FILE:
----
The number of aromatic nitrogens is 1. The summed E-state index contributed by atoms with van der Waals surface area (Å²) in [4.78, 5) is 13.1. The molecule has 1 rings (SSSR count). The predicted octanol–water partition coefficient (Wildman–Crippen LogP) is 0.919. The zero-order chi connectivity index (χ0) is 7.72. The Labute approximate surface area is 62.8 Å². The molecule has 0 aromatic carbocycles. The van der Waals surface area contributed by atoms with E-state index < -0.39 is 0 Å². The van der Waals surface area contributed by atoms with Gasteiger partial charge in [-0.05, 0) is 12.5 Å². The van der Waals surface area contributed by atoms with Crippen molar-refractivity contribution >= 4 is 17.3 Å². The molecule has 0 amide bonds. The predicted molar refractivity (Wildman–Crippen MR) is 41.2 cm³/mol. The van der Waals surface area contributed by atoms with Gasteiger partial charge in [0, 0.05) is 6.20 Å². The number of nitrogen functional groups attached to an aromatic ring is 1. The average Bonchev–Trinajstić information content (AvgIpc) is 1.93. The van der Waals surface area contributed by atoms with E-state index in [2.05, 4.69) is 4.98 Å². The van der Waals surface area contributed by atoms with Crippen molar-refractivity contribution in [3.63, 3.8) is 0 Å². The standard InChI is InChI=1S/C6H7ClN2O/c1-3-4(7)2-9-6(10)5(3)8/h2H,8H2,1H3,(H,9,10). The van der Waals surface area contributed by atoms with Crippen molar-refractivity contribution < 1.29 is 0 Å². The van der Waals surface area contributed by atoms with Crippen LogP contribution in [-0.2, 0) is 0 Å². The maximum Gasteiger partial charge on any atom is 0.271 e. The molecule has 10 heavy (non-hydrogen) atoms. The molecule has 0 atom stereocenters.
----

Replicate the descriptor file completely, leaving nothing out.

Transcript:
The number of aromatic nitrogens is 1. The summed E-state index contributed by atoms with van der Waals surface area (Å²) in [4.78, 5) is 13.1. The molecule has 1 rings (SSSR count). The predicted octanol–water partition coefficient (Wildman–Crippen LogP) is 0.919. The zero-order chi connectivity index (χ0) is 7.72. The Labute approximate surface area is 62.8 Å². The molecule has 0 aromatic carbocycles. The van der Waals surface area contributed by atoms with E-state index < -0.39 is 0 Å². The van der Waals surface area contributed by atoms with Gasteiger partial charge in [-0.05, 0) is 12.5 Å². The van der Waals surface area contributed by atoms with Crippen molar-refractivity contribution >= 4 is 17.3 Å². The molecule has 0 amide bonds. The predicted molar refractivity (Wildman–Crippen MR) is 41.2 cm³/mol. The van der Waals surface area contributed by atoms with Gasteiger partial charge in [0, 0.05) is 6.20 Å². The number of nitrogen functional groups attached to an aromatic ring is 1. The average Bonchev–Trinajstić information content (AvgIpc) is 1.93. The van der Waals surface area contributed by atoms with E-state index in [2.05, 4.69) is 4.98 Å². The van der Waals surface area contributed by atoms with Crippen molar-refractivity contribution in [3.63, 3.8) is 0 Å². The standard InChI is InChI=1S/C6H7ClN2O/c1-3-4(7)2-9-6(10)5(3)8/h2H,8H2,1H3,(H,9,10). The van der Waals surface area contributed by atoms with Crippen molar-refractivity contribution < 1.29 is 0 Å². The van der Waals surface area contributed by atoms with Crippen LogP contribution in [-0.2, 0) is 0 Å². The maximum Gasteiger partial charge on any atom is 0.271 e. The molecule has 10 heavy (non-hydrogen) atoms. The molecule has 0 atom stereocenters.